Grants and Program Management
Grants and programs are, in many respects, similar to contracts. Grantees and their
subgrantees may attempt to perpetrate fraud through kickbacks, falsification of
credentials, overstatement of costs or performance, and failure to render adequate
levels of service.
Grants and programs are fraud magnets because they involve a great deal of money
and it is sometimes difficult to measure or verify if the grantee has actually done
what he or she was paid to do.
A common type of fraud perpetrated against grants and programs is simply the provision
of services at a level less than that agreed upon. Another common type of fraud
is the overstatement of the number of beneficiaries who were, or are, being served.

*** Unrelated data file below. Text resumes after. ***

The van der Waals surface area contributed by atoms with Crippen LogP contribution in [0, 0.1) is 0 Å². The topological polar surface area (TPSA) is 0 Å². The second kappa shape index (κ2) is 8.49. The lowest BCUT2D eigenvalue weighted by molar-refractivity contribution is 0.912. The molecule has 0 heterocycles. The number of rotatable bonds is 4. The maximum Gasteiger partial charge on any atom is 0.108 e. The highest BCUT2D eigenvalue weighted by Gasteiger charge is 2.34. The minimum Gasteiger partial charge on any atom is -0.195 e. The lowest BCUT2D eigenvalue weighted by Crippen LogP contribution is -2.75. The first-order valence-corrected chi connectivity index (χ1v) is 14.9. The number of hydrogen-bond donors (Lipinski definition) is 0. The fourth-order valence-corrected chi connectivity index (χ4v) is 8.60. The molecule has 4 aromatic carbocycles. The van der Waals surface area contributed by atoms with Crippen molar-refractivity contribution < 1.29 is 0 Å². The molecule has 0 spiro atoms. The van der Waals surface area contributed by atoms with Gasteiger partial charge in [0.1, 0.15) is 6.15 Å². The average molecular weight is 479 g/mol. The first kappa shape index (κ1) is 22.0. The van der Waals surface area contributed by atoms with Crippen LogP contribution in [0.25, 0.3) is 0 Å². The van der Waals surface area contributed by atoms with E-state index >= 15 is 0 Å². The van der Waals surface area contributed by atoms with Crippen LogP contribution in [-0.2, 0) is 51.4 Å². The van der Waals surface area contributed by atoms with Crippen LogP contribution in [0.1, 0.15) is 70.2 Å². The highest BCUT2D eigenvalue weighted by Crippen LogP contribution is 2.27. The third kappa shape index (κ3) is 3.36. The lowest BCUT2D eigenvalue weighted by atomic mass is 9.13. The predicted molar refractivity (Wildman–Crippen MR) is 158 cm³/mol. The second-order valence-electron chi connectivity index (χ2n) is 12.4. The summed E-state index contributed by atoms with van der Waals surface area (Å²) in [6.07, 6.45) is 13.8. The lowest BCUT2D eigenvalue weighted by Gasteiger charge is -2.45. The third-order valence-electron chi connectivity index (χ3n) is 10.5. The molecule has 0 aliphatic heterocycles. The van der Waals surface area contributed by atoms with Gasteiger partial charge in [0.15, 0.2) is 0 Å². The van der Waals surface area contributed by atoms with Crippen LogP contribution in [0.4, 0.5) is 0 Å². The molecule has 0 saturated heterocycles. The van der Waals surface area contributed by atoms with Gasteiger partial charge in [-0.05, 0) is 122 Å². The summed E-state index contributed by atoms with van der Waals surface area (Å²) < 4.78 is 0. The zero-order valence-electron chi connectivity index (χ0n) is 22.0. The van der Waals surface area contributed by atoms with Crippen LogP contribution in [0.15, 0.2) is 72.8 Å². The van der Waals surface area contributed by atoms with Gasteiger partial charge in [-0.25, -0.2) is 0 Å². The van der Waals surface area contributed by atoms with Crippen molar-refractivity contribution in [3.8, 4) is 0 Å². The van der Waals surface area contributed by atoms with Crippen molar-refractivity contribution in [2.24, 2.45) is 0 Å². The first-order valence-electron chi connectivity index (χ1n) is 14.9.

Because the government is not the direct recipient of the services covered by the
grant or program, it’s often difficult to ascertain the levels of service actually
provided or the number of beneficiaries who actually receive the service.
Awards are often subject to a number of legal requirements, such as the Buy American
Act. Recipients can reduce their costs by flouting these laws. Such non-compliance
can be lucrative for the recipient and difficult for the grantor or program administrator